Posted on September 16, 2015

Sidra Medical and Research Center (Sidra) announced today that it has joined the Global Tracheostomy Collaborative (GTC). There are currently 40 hospitals worldwide as part of the collaborative; Sidra is leading the way as the first hospital in the Middle East to sign up as a member. The GTC is a non-profit organization where multi-disciplinary teams of healthcare professionals from around the world, collaborate and share knowledge to improve the quality of care for patients with a tracheostomy – an incision in the windpipe made to relieve obstructions to breathing. Sidra’s membership is being led by Dr. Patrick Sheehan, Division Chief for Otolaryngology in the Department of Surgery.

“We are designing a quality of care and service that will feature evidence-based best practice methodologies from around the world. By joining the GTC, this is an opportunity for Sidra to get our tracheostomy care ready for the highest levels of practice. Our tracheostomy care team involves staff from nursing, speech and language therapy, education, the Neonatal Intensive Care Unit (NICU) and Pediatric Intensive Care Unit (PICU). They have many years of excellent experience from renowned institutions and together we are committed to offering the best holistic care possible,” said Dr. Patrick Sheehan, Division Chief of Otolaryngology in the Department of Surgery at Sidra.

As a member of the GTC, Sidra’s tracheostomy care team will have access to learning resources, case studies and a global database with information from member hospitals about the care of children who have tracheostomies. The database highlights practices that provide better outcomes for tracheostomy patients - allowing members to consider adapting or customizing them within their own healthcare settings. This will ultimately improve patient care and prevent possible problems or even fatalities. All data sharing is anonymized and patient confidentiality is not compromised.

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“Tracheostomy care is not always perfect in hospitals and adverse events can happen - often due to human error. Simple interventions can make a big difference. The GTC was set up so that hospitals can work together to deliver and benchmark themselves to provide the best possible care. For example, if one hospital has a lower fatality rate and better success with managing the care of tracheostomy patients, other members can see what they are doing to incorporate this best practice into their hospital,” continued Dr. Sheehan.

The formal launch of Sidra’s GTC membership will be showcased at the International Society for Quality in Health (ISQua) conference in Doha from the 4th to the 7th of October 2015. Dr. Sheehan will be leading a team from Sidra at a breakout session on the opening day of the conference. The tracheostomy care and simulation team from Sidra will also separately showcase simulation scenarios of a patient with a tracheostomy that has had a tube displaced or blocked and how medical staff should react and manage the situation. Dr. David Roberson, President and Founder of the GTC will also be giving a keynote talk at ISQua 2015. Current GTC members will be available to talk to those interested in joining the collaborative. The ultimate aim is to encourage other MENA institutions to become part of the GTC to widen the network of experts, and case study access.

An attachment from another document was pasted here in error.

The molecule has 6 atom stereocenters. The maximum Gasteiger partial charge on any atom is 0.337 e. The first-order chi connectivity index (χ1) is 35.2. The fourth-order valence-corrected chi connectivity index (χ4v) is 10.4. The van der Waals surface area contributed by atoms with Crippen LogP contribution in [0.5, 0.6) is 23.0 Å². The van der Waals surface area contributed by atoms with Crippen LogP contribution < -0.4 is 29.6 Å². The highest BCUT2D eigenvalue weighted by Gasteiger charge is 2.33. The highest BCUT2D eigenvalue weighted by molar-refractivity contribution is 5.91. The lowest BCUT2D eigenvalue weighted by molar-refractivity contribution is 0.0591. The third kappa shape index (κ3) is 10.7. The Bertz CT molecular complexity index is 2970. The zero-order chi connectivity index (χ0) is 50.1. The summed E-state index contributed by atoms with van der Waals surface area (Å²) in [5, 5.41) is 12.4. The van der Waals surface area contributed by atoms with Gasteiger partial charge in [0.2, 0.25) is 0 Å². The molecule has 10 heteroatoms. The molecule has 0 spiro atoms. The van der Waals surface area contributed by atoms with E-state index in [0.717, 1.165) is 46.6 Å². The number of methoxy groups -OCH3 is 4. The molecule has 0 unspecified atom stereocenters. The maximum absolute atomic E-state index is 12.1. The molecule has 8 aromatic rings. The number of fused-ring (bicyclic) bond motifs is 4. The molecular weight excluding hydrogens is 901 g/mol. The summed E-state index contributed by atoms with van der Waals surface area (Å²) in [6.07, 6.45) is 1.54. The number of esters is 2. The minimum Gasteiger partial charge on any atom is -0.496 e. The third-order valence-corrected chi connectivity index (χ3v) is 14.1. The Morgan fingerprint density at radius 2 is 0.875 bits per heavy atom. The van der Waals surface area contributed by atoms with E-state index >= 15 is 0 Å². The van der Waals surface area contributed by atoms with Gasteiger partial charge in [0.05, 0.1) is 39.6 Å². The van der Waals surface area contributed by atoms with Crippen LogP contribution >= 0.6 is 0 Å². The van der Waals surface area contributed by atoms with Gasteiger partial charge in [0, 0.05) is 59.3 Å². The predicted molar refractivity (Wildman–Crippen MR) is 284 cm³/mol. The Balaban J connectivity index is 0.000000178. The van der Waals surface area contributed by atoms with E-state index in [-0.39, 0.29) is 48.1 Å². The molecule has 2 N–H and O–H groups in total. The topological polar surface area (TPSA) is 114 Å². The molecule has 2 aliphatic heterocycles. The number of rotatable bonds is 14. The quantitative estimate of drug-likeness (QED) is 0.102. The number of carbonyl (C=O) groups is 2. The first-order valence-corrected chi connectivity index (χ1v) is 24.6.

“It is through collaboration, team care and knowledge sharing that tracheostomy related adverse events can be radically reduced – as demonstrated by several leaders in our collaborative. We are partnering with hospitals around the world to help spread these innovative care models. Dr. Sheehan and Sidra Medical Center are taking a very visionary path to join in the very first group of hospitals worldwide and we are very pleased to have Sidra on board. We're also thrilled that Dr. Sheehan has coordinated presentations about GTC at the ISQua meeting. The expertise and knowledge of the Sidra tracheostomy team, led by Dr. Sheehan will serve as a benchmark in the region and beyond. We would like to encourage other hospitals in the Middle East to become partners in improving the treatment and care of tracheostomy patients worldwide,” said Dr. David Roberson, GTC Founder and President and Otolaryngologist at Harvard Medical School.

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“Technology has enabled us to pass on our best practices from around the world which can be disseminated and accessed more easily than ever before. Being a member will allow us to tailor GTC resources and develop strategies that can be aligned with our requirements here in the Middle East. It will also show any practices that are not working and need changing or updating. It is then the duty of all institutions to change these practices for the better. We all know that if we benchmark ourselves against

Other institutions, our outcomes always improve. The more information we have; the better care we can offer our patients,” concluded Dr. Sheehan. Dr. Sheehan and the Sidra tracheostomy care team are planning to host a ‘Pediatric Tracheotomy Care’ training workshop in February 2016 which will be accredited by Weill Cornell Medical College-Qatar. This will be an inter-disciplinary team workshop with talks from Sidra speakers on multi-disciplinary tracheostomy care and simulation workshops for surgeons, nurses and allied health personnel. More details on this will follow later in the year.